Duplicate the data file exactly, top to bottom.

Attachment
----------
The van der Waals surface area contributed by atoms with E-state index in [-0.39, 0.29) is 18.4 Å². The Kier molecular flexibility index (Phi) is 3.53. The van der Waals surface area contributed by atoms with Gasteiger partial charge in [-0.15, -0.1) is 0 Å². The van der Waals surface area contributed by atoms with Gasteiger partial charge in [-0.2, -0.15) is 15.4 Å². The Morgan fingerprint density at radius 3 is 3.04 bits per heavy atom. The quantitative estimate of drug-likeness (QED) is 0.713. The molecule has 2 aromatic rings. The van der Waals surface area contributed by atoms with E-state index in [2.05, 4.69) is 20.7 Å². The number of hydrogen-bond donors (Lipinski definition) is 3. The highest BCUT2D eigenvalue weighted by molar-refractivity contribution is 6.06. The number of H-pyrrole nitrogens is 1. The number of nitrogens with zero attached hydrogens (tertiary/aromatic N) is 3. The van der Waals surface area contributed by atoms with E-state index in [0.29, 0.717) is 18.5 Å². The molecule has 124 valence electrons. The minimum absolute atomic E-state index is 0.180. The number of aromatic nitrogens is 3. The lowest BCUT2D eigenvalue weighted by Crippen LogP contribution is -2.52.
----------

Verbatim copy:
The van der Waals surface area contributed by atoms with E-state index in [-0.39, 0.29) is 18.4 Å². The Kier molecular flexibility index (Phi) is 3.53. The van der Waals surface area contributed by atoms with Gasteiger partial charge in [-0.15, -0.1) is 0 Å². The van der Waals surface area contributed by atoms with Gasteiger partial charge in [-0.2, -0.15) is 15.4 Å². The Morgan fingerprint density at radius 3 is 3.04 bits per heavy atom. The quantitative estimate of drug-likeness (QED) is 0.713. The molecule has 2 aromatic rings. The van der Waals surface area contributed by atoms with E-state index in [2.05, 4.69) is 20.7 Å². The number of hydrogen-bond donors (Lipinski definition) is 3. The highest BCUT2D eigenvalue weighted by molar-refractivity contribution is 6.06. The number of H-pyrrole nitrogens is 1. The number of nitrogens with zero attached hydrogens (tertiary/aromatic N) is 3. The van der Waals surface area contributed by atoms with E-state index in [0.29, 0.717) is 18.5 Å². The molecule has 124 valence electrons. The minimum absolute atomic E-state index is 0.180. The number of aromatic nitrogens is 3. The lowest BCUT2D eigenvalue weighted by Crippen LogP contribution is -2.52.